Make your customer the hero of the story.

I’m sure you’ve heard this before, and it’s certainly just as relevant for video as it is any other medium or marketing channel. Perhaps it’s even arguably more important for video. When you put the customer at the centre of the video, whether they’re simply at the forefront of your mind when you’re writing the strategy and objectives for the video, or whether it’s literally making them the ‘talent’ in the video, you’re going to get better engagement with your video when you share it.

Why? The two main reasons are:

  • It’s the old marketing adage, think about the ‘whats in it for me?’ from the customer’s perspective. Nail what motivates the customer and tap into that on an emotional level, and you’ll hit a sweat spot of relevance and interest. Your audience will watch longer, be more likely to like or comment on your post and as a result, you’ll get more traction regardless of the platform.
  • People are driven by status and ego. They love seeing themselves and friends on video. Ever watched the footy or news and while they’re doing a live broadcast they’ve got jokers trying to jump into the shot or wave from behind the reporter? People want bragging rights, they want to impress their friends, or want to be seen as having amazing experiences and living a full and fun life. Get your customers into the shots and more often than not, they’ll want to share, tag and generally engage with it or to let their friends know they’re simply pretty awesome people!

Show, don’t tell.

Don’t tell your potential audience how awesome you are, or what a perfect fit to solve their problem you are – show them. Examples:

  • You run a ferry service, and you’re making a video for social media. Don’t: make the video about the process itself of getting on, travel and off again, with boring shots of the vessel, cars, cafe and a voice over that sticks to the facts and figures. Do: show them how relaxing it is, what they’ll see and do while they’re on board – the dolphins, being able to get work done which sipping a delicious macchiato – focus on the benefits the solution offers. Heck, if you want to be adventurous, do a video of them at the other end enjoying more quality family moments at the fun park, which they wouldn’t have otherwise had if they were still driving the long way.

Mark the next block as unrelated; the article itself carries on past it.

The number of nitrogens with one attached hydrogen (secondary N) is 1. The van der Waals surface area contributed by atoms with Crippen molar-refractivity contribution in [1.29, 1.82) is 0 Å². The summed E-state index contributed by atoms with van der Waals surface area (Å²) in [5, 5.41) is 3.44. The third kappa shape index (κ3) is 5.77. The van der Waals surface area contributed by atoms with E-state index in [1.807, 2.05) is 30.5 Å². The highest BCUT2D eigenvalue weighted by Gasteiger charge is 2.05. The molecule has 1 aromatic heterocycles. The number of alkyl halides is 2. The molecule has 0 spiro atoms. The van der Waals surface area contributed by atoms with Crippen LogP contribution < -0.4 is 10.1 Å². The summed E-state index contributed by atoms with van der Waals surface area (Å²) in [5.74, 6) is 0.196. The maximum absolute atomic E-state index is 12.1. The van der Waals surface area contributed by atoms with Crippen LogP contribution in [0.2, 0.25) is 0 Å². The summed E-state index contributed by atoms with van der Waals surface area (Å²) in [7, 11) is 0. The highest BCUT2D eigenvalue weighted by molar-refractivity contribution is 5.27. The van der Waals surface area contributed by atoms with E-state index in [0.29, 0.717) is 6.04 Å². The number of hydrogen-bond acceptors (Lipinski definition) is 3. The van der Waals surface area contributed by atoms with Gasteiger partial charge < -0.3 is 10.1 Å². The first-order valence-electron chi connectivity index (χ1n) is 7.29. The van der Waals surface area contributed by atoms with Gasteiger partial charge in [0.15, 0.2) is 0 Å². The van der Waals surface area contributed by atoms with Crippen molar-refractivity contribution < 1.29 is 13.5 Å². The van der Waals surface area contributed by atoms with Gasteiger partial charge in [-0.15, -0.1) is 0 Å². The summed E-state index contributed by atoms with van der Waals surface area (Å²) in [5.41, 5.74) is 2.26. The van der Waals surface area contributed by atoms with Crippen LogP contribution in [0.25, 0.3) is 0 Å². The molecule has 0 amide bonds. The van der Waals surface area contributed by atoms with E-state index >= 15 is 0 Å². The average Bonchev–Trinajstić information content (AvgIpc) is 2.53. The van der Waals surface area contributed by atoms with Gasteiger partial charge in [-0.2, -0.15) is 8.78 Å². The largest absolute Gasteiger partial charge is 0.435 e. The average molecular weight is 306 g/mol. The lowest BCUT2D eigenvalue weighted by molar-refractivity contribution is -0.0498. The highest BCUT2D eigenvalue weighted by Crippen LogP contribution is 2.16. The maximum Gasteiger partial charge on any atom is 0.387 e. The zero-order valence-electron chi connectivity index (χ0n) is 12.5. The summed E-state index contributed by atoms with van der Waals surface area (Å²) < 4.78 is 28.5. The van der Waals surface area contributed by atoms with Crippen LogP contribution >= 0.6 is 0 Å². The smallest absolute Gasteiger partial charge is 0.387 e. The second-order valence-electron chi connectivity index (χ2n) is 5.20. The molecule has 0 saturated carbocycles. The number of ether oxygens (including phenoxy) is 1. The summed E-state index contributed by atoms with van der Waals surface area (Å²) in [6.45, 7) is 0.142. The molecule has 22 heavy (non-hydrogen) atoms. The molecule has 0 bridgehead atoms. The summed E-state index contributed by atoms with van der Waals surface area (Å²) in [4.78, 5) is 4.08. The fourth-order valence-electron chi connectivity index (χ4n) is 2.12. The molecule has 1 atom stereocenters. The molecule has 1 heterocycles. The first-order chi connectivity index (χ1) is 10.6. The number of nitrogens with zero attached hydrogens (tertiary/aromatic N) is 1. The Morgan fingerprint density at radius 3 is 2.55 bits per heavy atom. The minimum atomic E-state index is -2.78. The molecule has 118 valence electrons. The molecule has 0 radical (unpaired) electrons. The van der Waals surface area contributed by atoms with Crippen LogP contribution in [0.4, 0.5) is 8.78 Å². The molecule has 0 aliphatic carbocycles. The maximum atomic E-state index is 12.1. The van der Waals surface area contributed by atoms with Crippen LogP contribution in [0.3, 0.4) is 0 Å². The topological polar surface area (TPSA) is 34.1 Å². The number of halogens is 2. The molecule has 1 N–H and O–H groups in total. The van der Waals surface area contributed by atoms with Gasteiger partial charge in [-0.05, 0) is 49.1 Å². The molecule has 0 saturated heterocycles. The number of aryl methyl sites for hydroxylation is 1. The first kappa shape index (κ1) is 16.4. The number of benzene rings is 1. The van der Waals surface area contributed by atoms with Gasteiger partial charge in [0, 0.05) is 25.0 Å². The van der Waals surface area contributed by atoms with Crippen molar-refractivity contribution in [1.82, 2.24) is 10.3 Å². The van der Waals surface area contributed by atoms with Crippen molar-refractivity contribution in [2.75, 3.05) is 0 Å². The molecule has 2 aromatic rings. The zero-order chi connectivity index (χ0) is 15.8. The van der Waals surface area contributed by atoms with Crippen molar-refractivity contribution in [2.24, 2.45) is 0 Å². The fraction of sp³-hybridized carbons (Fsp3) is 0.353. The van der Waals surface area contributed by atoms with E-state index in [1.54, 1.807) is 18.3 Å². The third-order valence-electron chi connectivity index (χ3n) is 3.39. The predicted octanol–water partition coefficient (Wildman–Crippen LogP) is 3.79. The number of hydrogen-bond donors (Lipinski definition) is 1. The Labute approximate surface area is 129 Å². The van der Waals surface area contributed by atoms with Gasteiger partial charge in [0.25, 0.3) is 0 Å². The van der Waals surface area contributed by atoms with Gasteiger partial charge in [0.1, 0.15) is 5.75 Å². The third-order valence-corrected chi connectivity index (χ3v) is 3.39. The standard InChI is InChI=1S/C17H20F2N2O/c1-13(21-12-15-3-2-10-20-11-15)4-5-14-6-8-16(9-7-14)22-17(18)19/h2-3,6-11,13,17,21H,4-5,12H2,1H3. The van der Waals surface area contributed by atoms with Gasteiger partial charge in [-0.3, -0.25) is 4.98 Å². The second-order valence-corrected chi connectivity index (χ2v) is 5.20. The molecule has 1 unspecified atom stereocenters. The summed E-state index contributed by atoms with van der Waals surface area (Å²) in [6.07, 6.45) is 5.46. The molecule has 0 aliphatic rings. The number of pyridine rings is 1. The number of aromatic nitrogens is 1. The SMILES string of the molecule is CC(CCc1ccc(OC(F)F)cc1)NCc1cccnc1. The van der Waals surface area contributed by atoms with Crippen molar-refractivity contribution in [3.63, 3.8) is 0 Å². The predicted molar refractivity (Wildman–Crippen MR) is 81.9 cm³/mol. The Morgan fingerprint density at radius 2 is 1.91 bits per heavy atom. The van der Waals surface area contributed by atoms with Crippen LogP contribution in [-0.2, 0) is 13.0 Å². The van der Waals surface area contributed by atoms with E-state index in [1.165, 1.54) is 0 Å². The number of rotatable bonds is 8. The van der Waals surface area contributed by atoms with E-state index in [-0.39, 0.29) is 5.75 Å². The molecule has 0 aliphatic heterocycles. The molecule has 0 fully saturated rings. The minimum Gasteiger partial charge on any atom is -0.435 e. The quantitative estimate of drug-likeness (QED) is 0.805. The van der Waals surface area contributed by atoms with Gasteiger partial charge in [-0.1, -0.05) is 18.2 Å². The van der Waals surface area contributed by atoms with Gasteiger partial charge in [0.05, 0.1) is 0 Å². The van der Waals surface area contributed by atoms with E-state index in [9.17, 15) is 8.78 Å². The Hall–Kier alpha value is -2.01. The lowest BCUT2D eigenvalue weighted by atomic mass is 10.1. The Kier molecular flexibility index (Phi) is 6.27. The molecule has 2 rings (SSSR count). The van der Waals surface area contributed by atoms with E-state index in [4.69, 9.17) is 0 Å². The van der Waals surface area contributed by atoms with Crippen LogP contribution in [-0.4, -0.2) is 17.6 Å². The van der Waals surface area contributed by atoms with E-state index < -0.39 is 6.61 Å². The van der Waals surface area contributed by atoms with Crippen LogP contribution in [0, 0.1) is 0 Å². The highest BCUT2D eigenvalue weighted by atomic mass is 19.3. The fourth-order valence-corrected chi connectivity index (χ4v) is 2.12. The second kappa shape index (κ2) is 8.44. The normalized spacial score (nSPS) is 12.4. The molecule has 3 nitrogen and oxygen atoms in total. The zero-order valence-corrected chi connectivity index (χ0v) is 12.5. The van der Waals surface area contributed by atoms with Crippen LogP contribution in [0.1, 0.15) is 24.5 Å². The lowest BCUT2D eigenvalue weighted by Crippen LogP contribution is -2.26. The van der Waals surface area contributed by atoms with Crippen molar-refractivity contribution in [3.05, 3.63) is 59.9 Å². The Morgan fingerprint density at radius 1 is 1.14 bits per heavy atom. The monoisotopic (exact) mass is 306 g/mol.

• You run an accommodation venue. Don’t: simply have a gallery of images of the venue, the bed, the lounge, the TV, the desk, the gym, the pool. Do: show people using the venue, mums and dads relaxing while kids are safe off playing, families enjoying the pool, the business person getting a morning yoga session or gym workout in before kicking off the day. Focus on the benefits your venue offers – provide a little inspiration through the story.

You get it, right? Make the customer the hero and highlight benefits that inspire them, don’t simply tell them about features of your product.

Be timely

This is a simple one, but VERY important. Timeliness is CRITICAL when it comes to video.

  • If you can release the video the day of the event, you’re going to get the best traction.
  • The day after the event – a little less traction, but it’s still super relevant and in their minds.
  • One week later – you’re doing OK, but starting to stretch the friendship.
  • One month – you’ve missed a great opportunity that may otherwise have been fruitful.

The further away from the event featured, whether that’s promoting something coming up, or sharing after it happened, the less reach you’ll get with the content. Period.

If it’s a case of either/or, you’re better to compromise some quality to achieve timeliness. If you can nail both – good for you. But if content isn’t relevant, contextual and timely no one will end up seeing your video, regardless how well produced it is.




Tim Davies, Director, Hyper Social

A Geelong local, Tim is a serial SME business leader with a proven record in digital marketing and business growth.

Tim’s experience includes taking an Australian company to triple digit annual growth worthy of a place on BRW’s fastest 100 growing private companies list (2007-2009). He holds a Bachelor of Technology, has marketing agency experience and a deep passion for business growth.

Most recently, Tim helped local investors create and open one of Australia’s biggest indoor trampoline and climbing parks. The park has quickly established itself into one of the must-do tourist experiences in the Geelong & Bellarine region.